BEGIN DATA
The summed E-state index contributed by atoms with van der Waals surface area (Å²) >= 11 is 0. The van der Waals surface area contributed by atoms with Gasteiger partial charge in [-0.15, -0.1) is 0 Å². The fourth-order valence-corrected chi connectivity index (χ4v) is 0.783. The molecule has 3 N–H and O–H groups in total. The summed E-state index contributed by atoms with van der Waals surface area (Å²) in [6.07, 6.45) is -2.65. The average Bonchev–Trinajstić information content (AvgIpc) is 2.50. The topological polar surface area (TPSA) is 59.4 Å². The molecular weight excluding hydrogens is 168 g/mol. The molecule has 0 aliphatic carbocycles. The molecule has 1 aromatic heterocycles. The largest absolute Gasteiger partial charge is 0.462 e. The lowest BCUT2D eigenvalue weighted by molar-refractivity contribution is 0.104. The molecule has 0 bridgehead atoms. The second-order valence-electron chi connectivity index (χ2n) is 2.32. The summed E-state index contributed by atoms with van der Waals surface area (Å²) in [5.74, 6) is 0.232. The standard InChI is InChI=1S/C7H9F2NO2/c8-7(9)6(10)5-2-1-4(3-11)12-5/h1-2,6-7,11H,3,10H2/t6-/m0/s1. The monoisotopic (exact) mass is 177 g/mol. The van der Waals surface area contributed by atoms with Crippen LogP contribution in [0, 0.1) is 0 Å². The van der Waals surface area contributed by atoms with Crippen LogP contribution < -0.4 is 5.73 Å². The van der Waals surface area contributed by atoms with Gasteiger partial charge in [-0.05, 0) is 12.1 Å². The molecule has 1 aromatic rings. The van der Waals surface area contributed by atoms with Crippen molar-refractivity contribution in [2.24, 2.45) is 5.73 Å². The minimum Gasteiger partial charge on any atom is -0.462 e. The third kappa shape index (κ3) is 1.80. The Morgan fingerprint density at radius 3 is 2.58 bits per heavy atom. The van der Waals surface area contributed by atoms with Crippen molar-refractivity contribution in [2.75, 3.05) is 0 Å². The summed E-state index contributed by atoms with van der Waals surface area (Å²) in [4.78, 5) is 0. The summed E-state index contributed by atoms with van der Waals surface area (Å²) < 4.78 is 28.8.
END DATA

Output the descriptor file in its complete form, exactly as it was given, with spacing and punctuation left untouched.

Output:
The summed E-state index contributed by atoms with van der Waals surface area (Å²) >= 11 is 0. The van der Waals surface area contributed by atoms with Gasteiger partial charge in [-0.15, -0.1) is 0 Å². The fourth-order valence-corrected chi connectivity index (χ4v) is 0.783. The molecule has 3 N–H and O–H groups in total. The summed E-state index contributed by atoms with van der Waals surface area (Å²) in [6.07, 6.45) is -2.65. The average Bonchev–Trinajstić information content (AvgIpc) is 2.50. The topological polar surface area (TPSA) is 59.4 Å². The molecular weight excluding hydrogens is 168 g/mol. The molecule has 0 aliphatic carbocycles. The molecule has 1 aromatic heterocycles. The largest absolute Gasteiger partial charge is 0.462 e. The lowest BCUT2D eigenvalue weighted by molar-refractivity contribution is 0.104. The molecule has 0 bridgehead atoms. The second-order valence-electron chi connectivity index (χ2n) is 2.32. The summed E-state index contributed by atoms with van der Waals surface area (Å²) in [5.74, 6) is 0.232. The standard InChI is InChI=1S/C7H9F2NO2/c8-7(9)6(10)5-2-1-4(3-11)12-5/h1-2,6-7,11H,3,10H2/t6-/m0/s1. The monoisotopic (exact) mass is 177 g/mol. The van der Waals surface area contributed by atoms with Crippen LogP contribution in [0, 0.1) is 0 Å². The van der Waals surface area contributed by atoms with Crippen LogP contribution < -0.4 is 5.73 Å². The van der Waals surface area contributed by atoms with Gasteiger partial charge in [-0.05, 0) is 12.1 Å². The molecule has 1 aromatic rings. The van der Waals surface area contributed by atoms with Crippen molar-refractivity contribution in [2.24, 2.45) is 5.73 Å². The minimum Gasteiger partial charge on any atom is -0.462 e. The third kappa shape index (κ3) is 1.80. The Morgan fingerprint density at radius 3 is 2.58 bits per heavy atom. The van der Waals surface area contributed by atoms with Crippen molar-refractivity contribution in [2.75, 3.05) is 0 Å². The summed E-state index contributed by atoms with van der Waals surface area (Å²) in [4.78, 5) is 0. The summed E-state index contributed by atoms with van der Waals surface area (Å²) < 4.78 is 28.8.